For one client we knew they had an average of 17 unique users per day on a particular product page but when they had a quality TV ad running that pointed to this product, it went up to 90 during the viewing period.

We couldn’t be 100% sure it was the TV ad, but it happened again the same week. When the TVC stopped, it started to average out again. Of course this didn’t turn directly in to sales, but we know it had an effect in bringing people closer and then looked at how well the website was performing.


4. Cause and effect isn’t linear

One doesn’t simply put an advert in the paper and have it convert directly to a sale. It’s general marketing understanding that it takes at least seven touch points in order to move a person from being a lead to being a sale. 

This is one reason social media is such an important tool. Because of this, it can be helpful to measure other stages in building the relationship, not just the sale. For example, measure the cost of each person that likes your Facebook page, then measure the cost of getting them to eventually become a customer (there will be a few other stages in between). Experienced marketers will be measuring the cost of delivering each of the touchpoints in their control and working out which ones have the greatest effect.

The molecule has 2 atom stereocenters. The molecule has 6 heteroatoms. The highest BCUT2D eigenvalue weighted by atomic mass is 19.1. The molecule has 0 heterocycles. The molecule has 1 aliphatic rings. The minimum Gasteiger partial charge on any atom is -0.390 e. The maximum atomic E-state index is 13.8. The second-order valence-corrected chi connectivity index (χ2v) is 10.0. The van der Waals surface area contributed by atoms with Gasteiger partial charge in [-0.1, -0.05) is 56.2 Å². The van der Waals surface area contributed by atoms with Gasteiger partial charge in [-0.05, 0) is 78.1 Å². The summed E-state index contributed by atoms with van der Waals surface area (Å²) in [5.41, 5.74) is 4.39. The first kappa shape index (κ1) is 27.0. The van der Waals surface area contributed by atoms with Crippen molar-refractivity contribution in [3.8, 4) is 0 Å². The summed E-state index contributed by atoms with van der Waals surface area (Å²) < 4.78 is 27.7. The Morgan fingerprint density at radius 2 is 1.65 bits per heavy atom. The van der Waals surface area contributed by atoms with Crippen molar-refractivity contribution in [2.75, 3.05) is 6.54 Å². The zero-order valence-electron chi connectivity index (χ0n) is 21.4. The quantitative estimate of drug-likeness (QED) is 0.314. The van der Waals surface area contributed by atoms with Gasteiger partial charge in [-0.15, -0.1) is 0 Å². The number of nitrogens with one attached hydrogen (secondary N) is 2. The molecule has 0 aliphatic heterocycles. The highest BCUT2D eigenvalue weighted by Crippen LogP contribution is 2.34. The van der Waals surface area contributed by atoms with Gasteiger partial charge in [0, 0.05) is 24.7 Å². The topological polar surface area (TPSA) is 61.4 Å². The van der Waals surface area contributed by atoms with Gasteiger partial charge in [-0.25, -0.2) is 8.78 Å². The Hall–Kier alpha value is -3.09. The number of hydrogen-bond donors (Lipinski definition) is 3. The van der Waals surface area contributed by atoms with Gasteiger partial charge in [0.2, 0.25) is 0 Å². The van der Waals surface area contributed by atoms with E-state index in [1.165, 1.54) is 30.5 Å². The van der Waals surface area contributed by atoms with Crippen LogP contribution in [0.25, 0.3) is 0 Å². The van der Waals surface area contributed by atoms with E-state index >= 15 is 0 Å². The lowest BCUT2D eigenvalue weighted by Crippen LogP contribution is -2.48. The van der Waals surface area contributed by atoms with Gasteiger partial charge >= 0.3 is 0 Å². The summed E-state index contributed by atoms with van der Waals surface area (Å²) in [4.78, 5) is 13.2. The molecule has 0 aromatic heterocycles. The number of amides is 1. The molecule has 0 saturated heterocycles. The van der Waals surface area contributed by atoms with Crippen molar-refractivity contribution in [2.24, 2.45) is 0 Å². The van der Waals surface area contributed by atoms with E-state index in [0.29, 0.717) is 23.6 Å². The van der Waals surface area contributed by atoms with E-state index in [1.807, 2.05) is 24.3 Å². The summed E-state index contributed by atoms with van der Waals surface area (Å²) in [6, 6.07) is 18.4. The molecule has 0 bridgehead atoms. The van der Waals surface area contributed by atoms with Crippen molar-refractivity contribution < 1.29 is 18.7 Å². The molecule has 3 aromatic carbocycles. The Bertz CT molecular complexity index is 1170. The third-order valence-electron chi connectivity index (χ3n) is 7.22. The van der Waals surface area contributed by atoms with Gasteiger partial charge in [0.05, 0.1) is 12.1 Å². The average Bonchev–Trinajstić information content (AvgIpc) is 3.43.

5. The trend is your friend

Not every day is a good day. Even on social media, you win some, you lose some. For all of our clients we track which posts people like the most and which ones they don’t. It allows us to get to know them better and deliver messages that add value to their lives.

Yes we measure and analyse data from the emails we send out, including how many people clicked through to our blog. It’s not ‘big brother’, it’s us wanting to know what you value most without annoying you by ‘sending out a survey’. This allow us to provide you with content that’s valuable to you, our intended audience.